In 1974, Philippe Petit set up a wire between the two towers of the World Trade Center and walked across it. In fact, he crossed it eight times, spending 45 minutes on a wire 110 stories above the ground.
It would be hard to make a dull documentary out of such a remarkable story. After all, how could a man who snuck into the World Trade Center to do a wire-walking performance be boring? But even beyond the obvious interest of the subject matter, this is an exceptional documentary, well-crafted and haunting. At times, it is part love story, charting Petit’s obsession of the towers from afar, showing the towers being built alongside images of his childhood, as if their meeting was somehow destiny (as one friend of Petit says, the towers were built for Philippe, of course).
At other times, it feels like a heist movie as it follows the elaborate plotting and preparation required in setting up the stunt. Petit cases the joint, as if it were a bank he was breaking into. He takes pictures, makes diagrams, and builds models to figure out where to place the wire. He impersonates a French newspaper journalist and manages to get in with a couple of friends in order to take photographs of the top of the building and quiz workers on safety hazards. True to heist movie form, there’s even an inside man.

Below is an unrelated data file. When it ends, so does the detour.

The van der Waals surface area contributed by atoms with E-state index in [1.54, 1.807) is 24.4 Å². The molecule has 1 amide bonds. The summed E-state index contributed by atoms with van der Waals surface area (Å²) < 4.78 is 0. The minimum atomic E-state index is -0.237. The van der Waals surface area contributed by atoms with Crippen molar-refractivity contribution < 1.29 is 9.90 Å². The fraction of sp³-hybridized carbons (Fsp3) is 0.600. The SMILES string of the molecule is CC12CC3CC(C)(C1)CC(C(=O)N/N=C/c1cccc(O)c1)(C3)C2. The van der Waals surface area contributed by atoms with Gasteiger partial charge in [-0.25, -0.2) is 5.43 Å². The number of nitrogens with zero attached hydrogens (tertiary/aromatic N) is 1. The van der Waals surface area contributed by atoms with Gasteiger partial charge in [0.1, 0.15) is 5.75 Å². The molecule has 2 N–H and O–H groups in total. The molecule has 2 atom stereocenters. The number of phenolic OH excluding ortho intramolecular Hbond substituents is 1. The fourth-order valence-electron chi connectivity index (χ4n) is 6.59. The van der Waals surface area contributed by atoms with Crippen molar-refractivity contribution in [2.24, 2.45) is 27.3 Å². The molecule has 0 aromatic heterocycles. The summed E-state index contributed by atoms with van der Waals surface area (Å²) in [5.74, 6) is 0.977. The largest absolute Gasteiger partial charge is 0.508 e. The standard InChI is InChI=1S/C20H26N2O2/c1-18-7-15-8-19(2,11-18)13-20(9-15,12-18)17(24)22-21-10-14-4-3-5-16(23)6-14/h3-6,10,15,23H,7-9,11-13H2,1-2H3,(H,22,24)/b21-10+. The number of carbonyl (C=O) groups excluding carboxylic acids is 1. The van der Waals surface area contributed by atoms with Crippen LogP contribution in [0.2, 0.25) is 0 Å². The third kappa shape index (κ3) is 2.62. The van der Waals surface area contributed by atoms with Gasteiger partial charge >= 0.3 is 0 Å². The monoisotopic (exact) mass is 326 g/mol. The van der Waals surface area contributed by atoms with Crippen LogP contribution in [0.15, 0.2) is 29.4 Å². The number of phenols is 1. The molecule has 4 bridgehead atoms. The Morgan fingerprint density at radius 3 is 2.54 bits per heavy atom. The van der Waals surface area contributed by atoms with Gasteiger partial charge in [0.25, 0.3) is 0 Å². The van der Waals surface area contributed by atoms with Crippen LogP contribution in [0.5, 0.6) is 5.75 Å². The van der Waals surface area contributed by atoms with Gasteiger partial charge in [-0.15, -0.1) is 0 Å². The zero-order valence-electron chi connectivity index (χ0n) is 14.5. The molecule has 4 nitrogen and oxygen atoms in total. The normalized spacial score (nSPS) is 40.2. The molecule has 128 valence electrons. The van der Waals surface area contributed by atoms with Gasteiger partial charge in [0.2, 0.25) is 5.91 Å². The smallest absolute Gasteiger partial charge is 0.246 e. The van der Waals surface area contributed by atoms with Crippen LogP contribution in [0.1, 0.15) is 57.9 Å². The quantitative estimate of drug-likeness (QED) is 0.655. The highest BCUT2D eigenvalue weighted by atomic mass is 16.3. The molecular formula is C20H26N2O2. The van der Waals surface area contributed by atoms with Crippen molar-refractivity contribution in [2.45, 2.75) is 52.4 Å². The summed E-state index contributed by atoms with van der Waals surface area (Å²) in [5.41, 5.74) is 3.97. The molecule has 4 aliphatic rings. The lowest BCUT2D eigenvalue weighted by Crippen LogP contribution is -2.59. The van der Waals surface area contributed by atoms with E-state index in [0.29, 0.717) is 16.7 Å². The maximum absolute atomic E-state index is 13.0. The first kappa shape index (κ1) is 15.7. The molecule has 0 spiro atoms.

Petit possesses an undeniable hint of megalomania. As his former girlfriend notes, when she met him, it was just assumed she would follow his destiny—whatever path she might have for her own life, it was secondary to his own. Still, the man is incredibly charismatic. As he describes his obsession, his plans, his great schemes, he talks rapidly, hands whirling about as if he were physically conjuring up his memories. He’s a superb story-teller, witty and self-dramatizing, and yet his intensity is never off-putting.
Maybe this is because there is a purity to Petit’s goal. He doesn’t seem preoccupied with wealth or fame. He just wants to walk between the towers because they’re the tallest in the world, because it would simply be a great thing to do and share with others. You start to understand his mania when you actually see the wire walk—the event is captured in stills and video footage so grainy that sometimes it seems like the wire isn’t even there, that he actually might be walking on thin air. In one image, he has a great, broad grin on his face, caught in mid-laugh. In another, he lies down on the wire, completely casual and calm. Having conquered such height, he makes it seem like the distance between the sky and ground has collapsed. He might as well be inches from the street.
It’s a remarkable moment, and the film allows it to speak for itself. In fact, I’m not sure if anyone could possibly put words to such a moment. When one of Petit’s childhood friends and co-conspirators tries to explain what happened on that day, he can’t do it. He trails off, buries his face in his hands, and simply cries.